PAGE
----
Diagnosis: Carcharodontosaurian theropod with a series of shallow, oval depressions on the lateral surface along the ventral edge of maxilla; tubercles along with the ridged rim of the antorbital fossa; vertically oriented ridges on the lateral surface of maxilla and large foramina at a dorsal edge of dental plates in maxilla.

3. Description and comparisons

UzSGM 11-01-02 is a left maxilla consisting of the main body (i.e. maxillary body) and the anterior half of the jugal ramus. The entire ascending ramus is missing (figure 1). The maxilla as preserved is 24.2 cm in length (anteroposterior) and 13.1 cm in height (dorsoventral). The contact surface for the premaxilla is not preserved due to damage at the anterior margin of the maxilla, where the first alveolus is broken and exposes an implanted tooth.

Figure 1.

Figure 1. Left maxilla of Ulughbegsaurus (UzSGM 11-01-02). (a) Lateral, (b) medial, (c) ventral, (d) anterior and (e) posterior views. (f) Reconstruction of skull (grey missing bones are based on Neovenator, modified from Naish et al. [25]). Black arrows indicate tubercles on the rim of the antorbital fossa and dashed lines indicate depressions. Abbreviations: af, accessory fossa; amp, anteromedial process; aofe, antorbital fenestra; aofo, antorbital fossa; idw, interdental wall; mes, medial shelf; mfe, maxillary fenestra; mx1-8, first to eighth maxillary tooth; nuf, nutrient foramen; pmfo, promaxillary fossa; pr, pneumatic recess.

The maxillary body is subtriangular in a lateral view (figure 1a). The anterodorsal margin is nearly straight and contributes to the external naris as in Allosaurus [26] and Neovenator [26,27], but unlike Acrocanthosaurus [28]. Judging from the angle of the maxillary tooth in the first alveolus, the contact surface for the premaxilla at the anterior margin of the maxilla is presumably subvertical as in Allosaurus [29], Neovenator [27] and Yangchuanosaurus [30]. This condition differs from the posterodorsally inclined margin of Carcharodontosauridae [5,26,27,3134] and Sinraptor [7,35].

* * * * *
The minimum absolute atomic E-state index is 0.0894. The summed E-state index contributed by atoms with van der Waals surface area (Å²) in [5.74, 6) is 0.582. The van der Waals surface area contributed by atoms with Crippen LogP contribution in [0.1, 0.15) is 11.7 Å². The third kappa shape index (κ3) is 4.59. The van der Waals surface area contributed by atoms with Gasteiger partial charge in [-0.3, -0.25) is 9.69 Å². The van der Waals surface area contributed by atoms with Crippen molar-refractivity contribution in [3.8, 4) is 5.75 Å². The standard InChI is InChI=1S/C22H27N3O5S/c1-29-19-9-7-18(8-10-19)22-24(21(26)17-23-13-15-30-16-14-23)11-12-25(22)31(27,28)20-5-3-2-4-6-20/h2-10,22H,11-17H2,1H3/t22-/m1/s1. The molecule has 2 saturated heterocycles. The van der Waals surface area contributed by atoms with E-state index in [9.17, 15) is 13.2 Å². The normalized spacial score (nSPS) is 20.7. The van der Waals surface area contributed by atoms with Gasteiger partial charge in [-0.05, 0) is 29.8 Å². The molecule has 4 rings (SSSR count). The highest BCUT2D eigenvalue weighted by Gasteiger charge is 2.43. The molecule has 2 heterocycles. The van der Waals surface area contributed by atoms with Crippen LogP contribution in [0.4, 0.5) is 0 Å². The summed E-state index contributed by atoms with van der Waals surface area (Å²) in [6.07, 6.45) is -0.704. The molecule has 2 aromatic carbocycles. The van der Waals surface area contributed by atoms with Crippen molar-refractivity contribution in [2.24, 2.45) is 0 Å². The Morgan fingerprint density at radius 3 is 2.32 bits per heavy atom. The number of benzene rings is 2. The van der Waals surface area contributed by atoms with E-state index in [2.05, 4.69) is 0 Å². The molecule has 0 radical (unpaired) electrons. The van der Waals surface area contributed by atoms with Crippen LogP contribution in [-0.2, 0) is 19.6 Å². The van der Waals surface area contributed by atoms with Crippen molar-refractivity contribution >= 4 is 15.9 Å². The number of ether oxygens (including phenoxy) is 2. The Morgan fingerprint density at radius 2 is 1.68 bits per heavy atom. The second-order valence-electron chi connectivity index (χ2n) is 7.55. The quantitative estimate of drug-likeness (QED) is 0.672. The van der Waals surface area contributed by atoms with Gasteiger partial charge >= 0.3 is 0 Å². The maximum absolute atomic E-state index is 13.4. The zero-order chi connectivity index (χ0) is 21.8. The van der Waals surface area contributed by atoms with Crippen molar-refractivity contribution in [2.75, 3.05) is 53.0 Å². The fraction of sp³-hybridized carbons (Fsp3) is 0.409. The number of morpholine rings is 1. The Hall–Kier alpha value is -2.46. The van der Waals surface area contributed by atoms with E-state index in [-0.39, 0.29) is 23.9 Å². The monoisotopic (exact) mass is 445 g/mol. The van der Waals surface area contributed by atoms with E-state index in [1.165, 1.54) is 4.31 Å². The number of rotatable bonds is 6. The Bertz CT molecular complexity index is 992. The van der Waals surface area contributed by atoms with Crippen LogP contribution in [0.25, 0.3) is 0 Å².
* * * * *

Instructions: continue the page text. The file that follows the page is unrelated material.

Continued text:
The lateral surface of the maxilla has a rugose texture as reported in many members of Carcharodontosauria [27,32,34,36]. Additional surface texturing of the maxilla consists of at least six dorsoventrally extending ridges that are situated between the second and seventh alveoli (figure 2a). These ridges are comparable to those in some tyrannosaurids (e.g. Tarbosaurus, Thanatotheristes, Tyrannosaurus and Zhuchengtyrannus [3739]). The lateral surface of the maxilla also bears a number of shallow depressions that are often bounded by a ridge similar to some large tyrannosaurids (figure 2a [37,38]). Three more dorsally positioned depressions are each pierced by a single, minute maxillary median foramen at the dorsal edge (figure 2a). A series of shallow, oval depressions are also visible along the ventral margin of the maxilla (figure 2a).

Figure 2.

Figure 2. Close-up views of the left maxilla (UzSGM 11-01-02). (a) Lateral surface of the main body near ventral margin, (b) the rim of the antorbital fossa in ventrolateral view and (c) dorsolateral view of the antorbital fossa. Black arrows indicate tubercles on the rim of the antorbital fossa, grey arrows indicate dorsoventrally oriented ridges, and dashed lines indicate depressions. Abbreviations: af, accessory fossa; aofo, antorbital fossa; mcf, maxillary circumfenestra foramen; mmf, maxillary median foramen; pmfo, promaxillary fossa; pr, pneumatic recess.